Add isXHTMLDocument() to Chromium's WebKit::WebDocument
Created attachment 57345 [details]
Attachment 57345 [details] did not build on chromium:
Build output: http://webkit-commit-queue.appspot.com/results/2644039
Whoops. Please hold for better patch.
Created attachment 57364 [details]
Comment on attachment 57364 [details]
+ Added isXHTMLDocument() to WebCore::Document.
nit: add bug link
+ Add isXHTMLDocument() to WebDocument.
nit: add bug link
Committed r60377: <http://trac.webkit.org/changeset/60377>
Why would you want this?
Don't you want to know if it's XML vs. HTML? I can't remember if there is a difference between an XHTML document and an SVG document.
Then again, all of this is going to change in HTML5.
WebCore currently has 3 types of documents:
HTMLDocument (exposes things like document.body)
Document (generic XML, no .body)
SVGDocument (<svg> root, exposes a couple SVG-specific things).
HTML5 has opinions on all of this. I think all interfaces are exposed on all document types in HTML5.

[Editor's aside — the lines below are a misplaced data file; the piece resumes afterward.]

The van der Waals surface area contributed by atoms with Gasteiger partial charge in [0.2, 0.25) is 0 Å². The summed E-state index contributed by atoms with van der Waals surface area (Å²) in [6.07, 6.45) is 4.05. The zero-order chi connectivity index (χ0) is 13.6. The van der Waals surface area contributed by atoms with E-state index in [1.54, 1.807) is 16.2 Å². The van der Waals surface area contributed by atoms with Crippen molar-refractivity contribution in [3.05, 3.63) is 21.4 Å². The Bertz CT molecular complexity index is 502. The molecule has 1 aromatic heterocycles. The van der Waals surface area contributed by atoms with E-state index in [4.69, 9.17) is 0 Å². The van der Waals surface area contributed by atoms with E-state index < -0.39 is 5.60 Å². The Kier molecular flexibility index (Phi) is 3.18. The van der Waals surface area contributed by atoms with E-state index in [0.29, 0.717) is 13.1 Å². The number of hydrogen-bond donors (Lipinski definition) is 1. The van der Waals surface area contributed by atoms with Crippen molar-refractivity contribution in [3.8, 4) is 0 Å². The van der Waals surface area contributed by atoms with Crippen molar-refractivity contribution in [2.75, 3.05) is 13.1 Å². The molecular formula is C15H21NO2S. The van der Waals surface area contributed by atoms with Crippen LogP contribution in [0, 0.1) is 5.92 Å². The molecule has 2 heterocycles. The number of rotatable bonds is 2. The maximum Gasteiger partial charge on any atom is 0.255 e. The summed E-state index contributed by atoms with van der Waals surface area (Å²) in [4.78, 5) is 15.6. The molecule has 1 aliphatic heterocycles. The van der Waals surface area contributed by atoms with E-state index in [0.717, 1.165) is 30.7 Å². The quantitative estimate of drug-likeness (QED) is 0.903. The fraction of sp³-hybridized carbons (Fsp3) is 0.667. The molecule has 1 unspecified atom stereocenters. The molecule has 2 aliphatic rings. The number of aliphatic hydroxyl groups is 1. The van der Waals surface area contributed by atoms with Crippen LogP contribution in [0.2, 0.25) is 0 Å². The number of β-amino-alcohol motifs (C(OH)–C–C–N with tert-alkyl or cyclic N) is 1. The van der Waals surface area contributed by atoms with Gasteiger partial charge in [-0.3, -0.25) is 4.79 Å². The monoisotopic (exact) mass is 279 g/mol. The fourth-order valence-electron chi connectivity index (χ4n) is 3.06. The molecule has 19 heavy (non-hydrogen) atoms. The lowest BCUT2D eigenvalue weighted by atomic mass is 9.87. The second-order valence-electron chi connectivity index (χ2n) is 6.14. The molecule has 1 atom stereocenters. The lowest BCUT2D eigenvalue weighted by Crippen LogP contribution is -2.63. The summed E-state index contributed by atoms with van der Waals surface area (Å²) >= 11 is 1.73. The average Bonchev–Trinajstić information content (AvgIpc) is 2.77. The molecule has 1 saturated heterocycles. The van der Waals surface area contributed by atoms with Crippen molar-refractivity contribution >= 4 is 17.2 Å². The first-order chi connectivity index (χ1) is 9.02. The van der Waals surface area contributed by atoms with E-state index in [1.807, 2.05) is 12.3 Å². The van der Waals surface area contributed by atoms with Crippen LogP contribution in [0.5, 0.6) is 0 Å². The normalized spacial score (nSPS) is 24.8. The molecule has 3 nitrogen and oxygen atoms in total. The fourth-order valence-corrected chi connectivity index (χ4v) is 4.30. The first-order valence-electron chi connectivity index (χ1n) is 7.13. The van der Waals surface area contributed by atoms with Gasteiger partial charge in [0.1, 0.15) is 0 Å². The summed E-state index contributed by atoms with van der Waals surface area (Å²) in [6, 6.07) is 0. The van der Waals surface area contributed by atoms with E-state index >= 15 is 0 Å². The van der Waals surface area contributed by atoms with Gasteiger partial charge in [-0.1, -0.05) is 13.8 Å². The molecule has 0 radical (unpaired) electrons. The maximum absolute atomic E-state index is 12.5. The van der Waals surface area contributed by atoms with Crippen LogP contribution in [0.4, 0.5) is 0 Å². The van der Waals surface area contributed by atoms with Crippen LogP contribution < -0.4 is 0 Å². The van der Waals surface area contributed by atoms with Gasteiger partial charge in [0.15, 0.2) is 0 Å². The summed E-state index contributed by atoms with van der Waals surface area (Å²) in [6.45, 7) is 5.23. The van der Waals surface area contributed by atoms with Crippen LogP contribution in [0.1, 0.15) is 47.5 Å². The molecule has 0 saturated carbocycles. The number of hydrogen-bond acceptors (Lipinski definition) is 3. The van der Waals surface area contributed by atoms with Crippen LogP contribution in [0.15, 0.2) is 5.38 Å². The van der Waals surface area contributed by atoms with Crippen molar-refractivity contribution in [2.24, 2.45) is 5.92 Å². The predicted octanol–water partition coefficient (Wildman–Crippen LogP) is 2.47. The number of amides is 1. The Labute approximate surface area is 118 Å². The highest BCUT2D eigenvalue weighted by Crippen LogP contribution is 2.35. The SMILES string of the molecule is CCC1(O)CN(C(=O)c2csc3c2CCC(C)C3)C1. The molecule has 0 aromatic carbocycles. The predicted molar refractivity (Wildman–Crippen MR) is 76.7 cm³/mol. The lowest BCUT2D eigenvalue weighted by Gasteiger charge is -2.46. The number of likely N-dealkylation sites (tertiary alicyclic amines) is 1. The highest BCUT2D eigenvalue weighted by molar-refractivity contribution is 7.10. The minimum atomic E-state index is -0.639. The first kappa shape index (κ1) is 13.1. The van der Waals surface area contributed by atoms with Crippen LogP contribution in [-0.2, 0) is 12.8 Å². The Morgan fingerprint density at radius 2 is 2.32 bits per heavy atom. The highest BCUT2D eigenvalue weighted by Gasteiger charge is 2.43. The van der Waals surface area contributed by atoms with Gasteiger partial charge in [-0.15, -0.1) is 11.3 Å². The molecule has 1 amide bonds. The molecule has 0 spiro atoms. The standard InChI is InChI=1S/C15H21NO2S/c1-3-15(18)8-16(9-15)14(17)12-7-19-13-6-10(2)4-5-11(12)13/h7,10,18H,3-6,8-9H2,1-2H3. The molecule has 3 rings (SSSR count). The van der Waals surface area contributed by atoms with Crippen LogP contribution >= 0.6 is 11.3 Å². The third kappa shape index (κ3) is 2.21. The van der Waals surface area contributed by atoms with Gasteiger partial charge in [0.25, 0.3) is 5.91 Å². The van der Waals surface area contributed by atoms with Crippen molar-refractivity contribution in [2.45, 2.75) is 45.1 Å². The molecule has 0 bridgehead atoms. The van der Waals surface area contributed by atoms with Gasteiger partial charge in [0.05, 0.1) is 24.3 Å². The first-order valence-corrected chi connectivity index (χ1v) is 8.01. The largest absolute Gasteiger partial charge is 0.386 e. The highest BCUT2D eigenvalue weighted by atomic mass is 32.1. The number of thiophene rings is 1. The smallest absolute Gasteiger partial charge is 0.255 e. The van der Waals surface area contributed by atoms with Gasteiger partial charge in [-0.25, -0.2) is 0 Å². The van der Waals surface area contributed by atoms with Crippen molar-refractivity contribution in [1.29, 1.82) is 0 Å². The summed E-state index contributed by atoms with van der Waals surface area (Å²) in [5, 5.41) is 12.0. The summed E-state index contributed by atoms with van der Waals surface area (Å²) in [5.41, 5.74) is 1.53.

I want to know whether the document has things like a body node.
When I debugged through it Document::isHTMLDocument() is not currently true for XHTML documents. m_xhtml is true, but m_html is false. So I added this method so that I could catch the XHTML case.
Is there a better fix?
Well, the real fix is HTML5. :) But I'm surprised you don't just check document.body and if that fails, check document.documentElement.firstChild.
It's lame that our XHTML documents don't have a .body (even though no spec until HTML5 said they should), but the .documentElement is a pretty common workaround.
Again, all of this will go away when we move to HTML5's document structure (I don't know when that will be). We should just design whatever API so that it is future compatible.
You are right, that is a better fix. I'm going to rollback this change and submit one just checking document.documentElement's node name is HTML, which is close enough to what I'm after, and more forward compatible.
> It's lame that our XHTML documents don't have a .body (even though
> no spec until HTML5 said they should)
They do, and have done for a long time. Implemented in bug 12628.
> SVGDocument (<svg> root, exposes a couple SVG-specific things).
It seems that the only difference is how document.title works - as you mentioned, all documents expose all interfaces in HTML5.